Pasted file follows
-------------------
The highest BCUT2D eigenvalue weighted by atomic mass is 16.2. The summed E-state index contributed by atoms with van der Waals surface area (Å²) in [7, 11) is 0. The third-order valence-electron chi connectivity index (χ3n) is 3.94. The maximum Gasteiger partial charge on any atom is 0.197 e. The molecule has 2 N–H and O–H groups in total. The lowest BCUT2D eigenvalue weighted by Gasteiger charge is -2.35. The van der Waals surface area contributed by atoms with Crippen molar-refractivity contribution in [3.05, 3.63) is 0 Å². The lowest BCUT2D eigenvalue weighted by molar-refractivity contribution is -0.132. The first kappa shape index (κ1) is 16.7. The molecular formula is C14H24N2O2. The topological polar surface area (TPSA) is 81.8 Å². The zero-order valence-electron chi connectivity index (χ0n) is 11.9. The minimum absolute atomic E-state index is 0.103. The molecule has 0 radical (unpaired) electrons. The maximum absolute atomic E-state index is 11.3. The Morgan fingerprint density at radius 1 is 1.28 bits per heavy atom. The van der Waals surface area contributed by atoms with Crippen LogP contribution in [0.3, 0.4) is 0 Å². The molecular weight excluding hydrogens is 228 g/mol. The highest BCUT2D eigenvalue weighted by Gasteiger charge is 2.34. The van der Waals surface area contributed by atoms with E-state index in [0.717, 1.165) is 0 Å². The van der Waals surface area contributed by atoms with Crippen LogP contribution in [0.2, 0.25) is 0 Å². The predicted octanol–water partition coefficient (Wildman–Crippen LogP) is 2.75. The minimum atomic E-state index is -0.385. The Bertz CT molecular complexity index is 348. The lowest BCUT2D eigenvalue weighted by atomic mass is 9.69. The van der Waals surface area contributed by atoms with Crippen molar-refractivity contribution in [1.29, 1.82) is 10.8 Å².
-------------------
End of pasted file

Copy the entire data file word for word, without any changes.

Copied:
The highest BCUT2D eigenvalue weighted by atomic mass is 16.2. The summed E-state index contributed by atoms with van der Waals surface area (Å²) in [7, 11) is 0. The third-order valence-electron chi connectivity index (χ3n) is 3.94. The maximum Gasteiger partial charge on any atom is 0.197 e. The molecule has 2 N–H and O–H groups in total. The lowest BCUT2D eigenvalue weighted by Gasteiger charge is -2.35. The van der Waals surface area contributed by atoms with Crippen molar-refractivity contribution in [3.05, 3.63) is 0 Å². The lowest BCUT2D eigenvalue weighted by molar-refractivity contribution is -0.132. The first kappa shape index (κ1) is 16.7. The molecular formula is C14H24N2O2. The topological polar surface area (TPSA) is 81.8 Å². The zero-order valence-electron chi connectivity index (χ0n) is 11.9. The minimum absolute atomic E-state index is 0.103. The molecule has 0 radical (unpaired) electrons. The maximum absolute atomic E-state index is 11.3. The Morgan fingerprint density at radius 1 is 1.28 bits per heavy atom. The van der Waals surface area contributed by atoms with Crippen LogP contribution in [0.3, 0.4) is 0 Å². The molecular weight excluding hydrogens is 228 g/mol. The highest BCUT2D eigenvalue weighted by Gasteiger charge is 2.34. The van der Waals surface area contributed by atoms with E-state index in [0.717, 1.165) is 0 Å². The van der Waals surface area contributed by atoms with Crippen LogP contribution in [0.2, 0.25) is 0 Å². The predicted octanol–water partition coefficient (Wildman–Crippen LogP) is 2.75. The minimum atomic E-state index is -0.385. The Bertz CT molecular complexity index is 348. The lowest BCUT2D eigenvalue weighted by atomic mass is 9.69. The van der Waals surface area contributed by atoms with Crippen molar-refractivity contribution in [1.29, 1.82) is 10.8 Å².